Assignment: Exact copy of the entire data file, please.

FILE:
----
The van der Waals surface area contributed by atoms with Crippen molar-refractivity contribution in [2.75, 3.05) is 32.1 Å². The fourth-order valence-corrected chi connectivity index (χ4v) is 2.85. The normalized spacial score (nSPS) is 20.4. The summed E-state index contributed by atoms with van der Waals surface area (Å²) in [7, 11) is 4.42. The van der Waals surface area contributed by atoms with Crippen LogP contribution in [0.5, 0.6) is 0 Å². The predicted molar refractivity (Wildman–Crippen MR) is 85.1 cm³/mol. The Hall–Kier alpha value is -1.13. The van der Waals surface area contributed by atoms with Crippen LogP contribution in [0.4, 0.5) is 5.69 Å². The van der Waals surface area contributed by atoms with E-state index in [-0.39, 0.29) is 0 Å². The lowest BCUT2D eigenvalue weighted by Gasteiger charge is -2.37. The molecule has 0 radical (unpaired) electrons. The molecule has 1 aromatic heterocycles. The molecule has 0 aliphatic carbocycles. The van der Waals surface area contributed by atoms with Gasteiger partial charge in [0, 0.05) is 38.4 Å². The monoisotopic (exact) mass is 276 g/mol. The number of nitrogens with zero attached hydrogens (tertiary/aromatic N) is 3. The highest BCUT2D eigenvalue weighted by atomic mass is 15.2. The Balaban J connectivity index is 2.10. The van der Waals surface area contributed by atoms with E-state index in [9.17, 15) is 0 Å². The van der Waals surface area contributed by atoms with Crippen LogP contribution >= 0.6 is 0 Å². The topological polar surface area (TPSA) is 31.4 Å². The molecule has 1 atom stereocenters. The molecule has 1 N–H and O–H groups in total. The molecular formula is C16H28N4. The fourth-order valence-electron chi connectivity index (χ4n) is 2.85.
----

The van der Waals surface area contributed by atoms with Crippen molar-refractivity contribution in [2.75, 3.05) is 32.1 Å². The fourth-order valence-corrected chi connectivity index (χ4v) is 2.85. The normalized spacial score (nSPS) is 20.4. The summed E-state index contributed by atoms with van der Waals surface area (Å²) in [7, 11) is 4.42. The van der Waals surface area contributed by atoms with Crippen LogP contribution in [0.5, 0.6) is 0 Å². The predicted molar refractivity (Wildman–Crippen MR) is 85.1 cm³/mol. The Hall–Kier alpha value is -1.13. The van der Waals surface area contributed by atoms with Crippen LogP contribution in [0.4, 0.5) is 5.69 Å². The van der Waals surface area contributed by atoms with E-state index in [-0.39, 0.29) is 0 Å². The lowest BCUT2D eigenvalue weighted by Gasteiger charge is -2.37. The molecule has 0 radical (unpaired) electrons. The molecule has 1 aromatic heterocycles. The molecule has 0 aliphatic carbocycles. The van der Waals surface area contributed by atoms with Gasteiger partial charge in [0, 0.05) is 38.4 Å². The monoisotopic (exact) mass is 276 g/mol. The number of nitrogens with zero attached hydrogens (tertiary/aromatic N) is 3. The highest BCUT2D eigenvalue weighted by atomic mass is 15.2. The Balaban J connectivity index is 2.10. The van der Waals surface area contributed by atoms with E-state index in [9.17, 15) is 0 Å². The van der Waals surface area contributed by atoms with Crippen LogP contribution >= 0.6 is 0 Å². The topological polar surface area (TPSA) is 31.4 Å². The molecule has 1 atom stereocenters. The molecule has 1 N–H and O–H groups in total. The molecular formula is C16H28N4. The fourth-order valence-electron chi connectivity index (χ4n) is 2.85.